analytical Essay
1214 words
1214 words

Epistemology is the nature of knowledge. Knowledge is important when considering what is reality and what is deception. The movie “The Matrix” displays a social deception in which Neo, the main character, is caught between what he thought was once reality and a whole new world that controls everything he thought was real. If I were Neo, I would not truly be able to know that I was in the matrix. However, it is rational to believe that I am in the matrix and will eventually enter back into my reality later. The proof that that I can know that I am in the matrix and that I will return to reality comes from the responses of foundationalism, idealism, and pallibalism.
To begin, foundationalism is the essence of what we are certain of. Many philosophers argue on the basis of foundationalism to find out where knowledge begins. This will help determine if Neo would be able to know or not know if he is dreaming up the matrix or in fact that it is reality. The popularity of foundationalism starts with Descartes. He challenged the previously popular skepticism. In Descartes Meditations he discusses many issues relating to the question of “where does knowledge come from?” His main arguments appear in his dreaming argument. He first begins by stating 1. I often have perceptions very much like the ones I usually have in sensation while I am dreaming. Then he goes on to say 2. There are no definite signs to distinguish dream experience from waking experience. These two premises lead to the conclusion that 3. It is possible that I am dreaming right now and that all my perceptions are false. This shows that there is no real way to know to know anything. Descartes add to his argument using foundationalism. “’Throughout my writings I have made it clear that my method imitates that of the architect. When an architect wants to build a house which is stable on ground where there is a sandy topsoil over underlying rock, or clay, or some other firm base, he begins by digging out a set of trenches from which he removes the sand, and anything resting on or mixed in with the sand, so that he can lay his foundations on firm soil. In the same way, I began by taking everything that was doubtful and throwing it out, like sand ... (Replies 7, AT 7:537)’ (Lex, Newman)”. This explains how foundationalism works; you must remove al...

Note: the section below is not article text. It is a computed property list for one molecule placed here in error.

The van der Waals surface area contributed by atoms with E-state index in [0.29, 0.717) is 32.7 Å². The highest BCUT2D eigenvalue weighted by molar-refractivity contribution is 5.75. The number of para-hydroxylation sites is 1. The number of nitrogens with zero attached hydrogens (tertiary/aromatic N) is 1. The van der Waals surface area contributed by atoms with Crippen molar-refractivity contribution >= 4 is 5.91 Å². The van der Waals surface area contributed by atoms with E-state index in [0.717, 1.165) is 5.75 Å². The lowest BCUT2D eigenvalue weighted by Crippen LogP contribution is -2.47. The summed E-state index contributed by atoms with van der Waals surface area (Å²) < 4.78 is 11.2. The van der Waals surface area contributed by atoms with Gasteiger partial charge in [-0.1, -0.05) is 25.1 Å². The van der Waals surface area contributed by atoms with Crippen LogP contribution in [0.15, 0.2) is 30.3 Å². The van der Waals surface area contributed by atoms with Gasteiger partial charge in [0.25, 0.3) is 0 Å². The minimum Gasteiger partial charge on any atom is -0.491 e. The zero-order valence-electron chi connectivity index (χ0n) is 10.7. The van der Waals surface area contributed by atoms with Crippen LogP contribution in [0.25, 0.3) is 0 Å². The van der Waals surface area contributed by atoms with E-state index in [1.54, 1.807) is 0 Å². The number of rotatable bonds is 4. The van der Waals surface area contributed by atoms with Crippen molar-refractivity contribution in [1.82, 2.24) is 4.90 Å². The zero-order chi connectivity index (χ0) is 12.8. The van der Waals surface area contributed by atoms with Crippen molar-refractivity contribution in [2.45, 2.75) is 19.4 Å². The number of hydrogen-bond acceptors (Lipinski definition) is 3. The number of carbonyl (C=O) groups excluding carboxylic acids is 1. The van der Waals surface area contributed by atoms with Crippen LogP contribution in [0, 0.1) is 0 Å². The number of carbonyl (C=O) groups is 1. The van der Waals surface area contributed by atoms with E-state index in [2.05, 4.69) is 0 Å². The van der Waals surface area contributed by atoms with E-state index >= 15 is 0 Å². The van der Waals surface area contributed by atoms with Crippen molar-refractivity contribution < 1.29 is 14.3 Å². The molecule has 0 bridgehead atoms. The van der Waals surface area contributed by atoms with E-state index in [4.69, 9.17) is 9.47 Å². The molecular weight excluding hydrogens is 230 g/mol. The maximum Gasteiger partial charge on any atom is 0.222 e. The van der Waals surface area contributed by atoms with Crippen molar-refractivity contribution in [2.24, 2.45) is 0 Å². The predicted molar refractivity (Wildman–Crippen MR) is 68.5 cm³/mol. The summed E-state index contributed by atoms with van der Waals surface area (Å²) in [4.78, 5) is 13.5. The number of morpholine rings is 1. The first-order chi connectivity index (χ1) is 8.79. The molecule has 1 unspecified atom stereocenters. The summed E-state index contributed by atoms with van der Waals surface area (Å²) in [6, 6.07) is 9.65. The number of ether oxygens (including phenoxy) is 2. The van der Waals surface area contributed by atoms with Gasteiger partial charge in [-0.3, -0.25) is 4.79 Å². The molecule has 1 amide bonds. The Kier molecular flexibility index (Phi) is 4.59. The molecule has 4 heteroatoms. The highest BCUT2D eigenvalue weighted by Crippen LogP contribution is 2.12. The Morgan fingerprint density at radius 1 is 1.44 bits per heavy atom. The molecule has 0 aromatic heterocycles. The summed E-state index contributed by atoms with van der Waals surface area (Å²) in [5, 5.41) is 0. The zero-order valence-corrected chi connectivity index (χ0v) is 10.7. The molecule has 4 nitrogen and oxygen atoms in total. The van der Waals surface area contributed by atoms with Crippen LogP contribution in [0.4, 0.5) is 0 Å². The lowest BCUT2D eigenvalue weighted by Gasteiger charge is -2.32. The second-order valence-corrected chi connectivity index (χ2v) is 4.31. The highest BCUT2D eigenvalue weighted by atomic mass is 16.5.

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...notion and the only thing that one can be certain of is them selves.
Clearly then, foundationalism, idealism, and pallibalism all fit together to prove that Neo can not be certain of the matrix, but only himself. Also it further explains how it is rational for him to believe that the matrix exists through his perception of the matrix and the knowledge he obtains when he is there. The growth of knowledge in Neo’s mind is possible what is his deception. The more he perceives could possible be more he is deceived. What we know about reality is all in our minds and if we can only be certain of ourselves and our own existence then the reality that we perceive and conceive does exist. So the answer is yes, Neo can know that he is in the matrix, but this does not necessarily mean the matrix exists. As far as Neo knows the matrix does exist and that he will return to what he thought was his reality later, knowing that there is more than just his world.

Works Cited
Newman, Lex, “Descartes’ Epistemology”, The Stanford Encyclopedia of Philosophy (Spring 1999 Edition), Edward N, Zalta (ed.), URL=

In this essay, the author

  • Analyzes how the movie "the matrix" displays a social deception in which neo, the main character, is caught between what he thought was once reality.
  • Explains that foundationalism is the essence of what we are certain of. descartes challenged the previously popular skepticism.
  • Explains how foundationalism works: one must remove all doubt to advance to the foundation of which one is sure of. descartes struggles with the dream issue until he comes upon his conclusion.
  • Analyzes descartes' argument for idealism, which explains how knowledge of reality is possible. berkeley argues that if you are perceived you exist and the same thing goes for reality.
  • Cites newman, lex, stanford encyclopedia of philosophy (spring 1999 edition), edward n, zalta, and stanford.
  • Explains that pallibalism, foundationalism and idealism all fit together to prove that neo can not be certain of the matrix, but only himself.
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